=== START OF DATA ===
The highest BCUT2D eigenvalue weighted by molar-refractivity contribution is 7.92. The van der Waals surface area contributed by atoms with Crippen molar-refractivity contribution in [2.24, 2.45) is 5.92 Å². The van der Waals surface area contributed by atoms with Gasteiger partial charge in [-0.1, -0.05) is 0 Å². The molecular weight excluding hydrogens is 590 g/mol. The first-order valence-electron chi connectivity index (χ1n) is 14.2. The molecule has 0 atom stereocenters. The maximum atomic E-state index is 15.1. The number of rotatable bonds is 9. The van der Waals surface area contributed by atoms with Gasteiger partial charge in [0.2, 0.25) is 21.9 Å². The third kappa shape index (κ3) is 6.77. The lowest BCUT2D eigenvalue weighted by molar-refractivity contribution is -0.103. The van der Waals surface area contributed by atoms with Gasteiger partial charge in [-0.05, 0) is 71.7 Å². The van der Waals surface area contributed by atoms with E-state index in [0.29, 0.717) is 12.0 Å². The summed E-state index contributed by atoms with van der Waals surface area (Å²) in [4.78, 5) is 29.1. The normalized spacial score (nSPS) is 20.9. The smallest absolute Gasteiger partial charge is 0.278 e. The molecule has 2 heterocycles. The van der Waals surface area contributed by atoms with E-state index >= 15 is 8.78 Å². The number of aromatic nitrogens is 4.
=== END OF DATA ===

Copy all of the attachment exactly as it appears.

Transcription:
The highest BCUT2D eigenvalue weighted by molar-refractivity contribution is 7.92. The van der Waals surface area contributed by atoms with Crippen molar-refractivity contribution in [2.24, 2.45) is 5.92 Å². The van der Waals surface area contributed by atoms with Gasteiger partial charge in [-0.1, -0.05) is 0 Å². The molecular weight excluding hydrogens is 590 g/mol. The first-order valence-electron chi connectivity index (χ1n) is 14.2. The molecule has 0 atom stereocenters. The maximum atomic E-state index is 15.1. The number of rotatable bonds is 9. The van der Waals surface area contributed by atoms with Gasteiger partial charge in [0.2, 0.25) is 21.9 Å². The third kappa shape index (κ3) is 6.77. The lowest BCUT2D eigenvalue weighted by molar-refractivity contribution is -0.103. The van der Waals surface area contributed by atoms with Gasteiger partial charge in [-0.05, 0) is 71.7 Å². The van der Waals surface area contributed by atoms with E-state index in [0.29, 0.717) is 12.0 Å². The summed E-state index contributed by atoms with van der Waals surface area (Å²) in [4.78, 5) is 29.1. The normalized spacial score (nSPS) is 20.9. The smallest absolute Gasteiger partial charge is 0.278 e. The molecule has 2 heterocycles. The van der Waals surface area contributed by atoms with E-state index >= 15 is 8.78 Å². The number of aromatic nitrogens is 4.